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How to Teach People How to Do Difficult Things
Most teachers can't do this.
When I joined my school’s wrestling team in middle school, my coach used to say that anyone who could walk on their hands all the down to the end of the mat would be a state champion.
I could never do it. I could hardly walk more than a few steps. I was never a good hand-walker. I was also never a state champion.
I was average in all things combat sports for the entirety of my youth. I didn’t win anything that mattered until I was 22.
By that time, I had been involved in combat sports for more than a decade and I was doing it for the love of it. By the time I had any real success on the mat, I was already intrinsically motivated, and that gave me the work ethic to develop the skill required to have competitive success.
As a side project, I still never gave up on my hand-walking, either.
By the time I could walk to the end of the mat on my hands, I was already a Jiu-Jitsu world champion, and I was walking on my hands for the hell of it.
I’ve realized that my wrestling lessons have helped me develop intrinsic motivation from a pretty young age, and as a coach, I try to help people do the same things.
I realized this more as a coach than an athlete, but it is true in whatever you do: intrinsic motivation is the key to achieving difficult goals over extended periods of time.
This is how you can teach people to develop intrinsic motivation.
If you can do x, you can (maybe) do y.
One thing that I hear a lot in the writing world is something along the lines of “if you write every day for 10 years, you will be a 6-figure writer”.
Unfortunately, the way the market works, this is not necessarily true.
You might not attain any success in writing. Nothing is guaranteed. If you write every day, that doesn’t mean that you will be the next Stephen King or Mark Manson.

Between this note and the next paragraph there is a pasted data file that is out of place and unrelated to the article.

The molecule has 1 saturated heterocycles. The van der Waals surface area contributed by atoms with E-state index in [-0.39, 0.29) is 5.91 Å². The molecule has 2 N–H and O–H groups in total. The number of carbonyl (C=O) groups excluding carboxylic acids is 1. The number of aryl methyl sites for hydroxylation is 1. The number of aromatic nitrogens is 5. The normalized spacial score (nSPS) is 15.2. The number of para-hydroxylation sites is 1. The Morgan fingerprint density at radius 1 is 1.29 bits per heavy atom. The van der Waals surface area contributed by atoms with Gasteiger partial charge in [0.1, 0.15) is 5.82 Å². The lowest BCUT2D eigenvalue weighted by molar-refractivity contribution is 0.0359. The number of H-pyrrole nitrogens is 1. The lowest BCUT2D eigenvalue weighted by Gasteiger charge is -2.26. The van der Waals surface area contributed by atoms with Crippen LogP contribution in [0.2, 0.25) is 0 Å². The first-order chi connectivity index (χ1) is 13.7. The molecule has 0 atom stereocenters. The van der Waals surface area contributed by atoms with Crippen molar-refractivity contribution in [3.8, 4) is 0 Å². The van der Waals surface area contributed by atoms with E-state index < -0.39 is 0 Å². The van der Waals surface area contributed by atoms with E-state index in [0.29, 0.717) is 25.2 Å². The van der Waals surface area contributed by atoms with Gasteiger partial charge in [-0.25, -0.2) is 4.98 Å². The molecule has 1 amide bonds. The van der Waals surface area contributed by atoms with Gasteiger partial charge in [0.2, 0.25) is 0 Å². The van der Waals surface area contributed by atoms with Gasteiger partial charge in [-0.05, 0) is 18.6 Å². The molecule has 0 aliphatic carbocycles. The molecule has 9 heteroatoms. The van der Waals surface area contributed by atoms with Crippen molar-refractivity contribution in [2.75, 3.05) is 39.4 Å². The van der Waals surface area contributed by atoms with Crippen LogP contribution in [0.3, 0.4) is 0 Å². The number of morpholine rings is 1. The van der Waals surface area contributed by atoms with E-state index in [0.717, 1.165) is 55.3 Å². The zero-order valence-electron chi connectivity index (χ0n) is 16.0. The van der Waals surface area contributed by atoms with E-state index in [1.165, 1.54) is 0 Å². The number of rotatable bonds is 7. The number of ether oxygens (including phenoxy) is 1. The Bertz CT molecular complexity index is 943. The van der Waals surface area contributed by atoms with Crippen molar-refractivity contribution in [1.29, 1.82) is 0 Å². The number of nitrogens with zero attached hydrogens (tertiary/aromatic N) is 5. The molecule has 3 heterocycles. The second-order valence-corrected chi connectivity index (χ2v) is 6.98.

However, I can guarantee that if you don’t practice writing just about every day, you will definitely not achieve any success in writing. The same is true for music. The same is true for Jiu-Jitsu.
In order to develop the ability to do the work required to do something incredibly well, you have to do the thing not because you want to be good, but because you love doing the thing.
You must drop the results-driven approach, and seek “flow”.
This is what I taught a 6-year-old how to do over the last few months.
If a child can learn to flow, so can you.
My work life is split about 50% between writing and teaching/competing in Brazilian Jiu-Jitsu.
Most of my teaching income comes through private lessons and teaching classes at a local academy here in Chicago, where I teach kid’s Jiu-Jitsu classes 3 days per week.
I’ve done this for 6 months now, and when I first started, I had the kids “walk on their hands” for one of their warm-up exercises.
As a joke, I channeled my wrestling coach told them that if they could walk all the way down to the end of the mat on their hands without falling, they’d be world champions.
When we started doing “handstand walks” during class, none of them could make it more than a few feet. Most of them still can’t. Most of them are not physically developed enough yet to walk on their hands.
However, some of them love walking on their hands. For a few of my students, the difficult task of walking on your hands as far as you can is their favorite part of Jiu-Jitsu class.
One kid who loves this a lot is Armani.
“Coach, can we walk on our hands today?”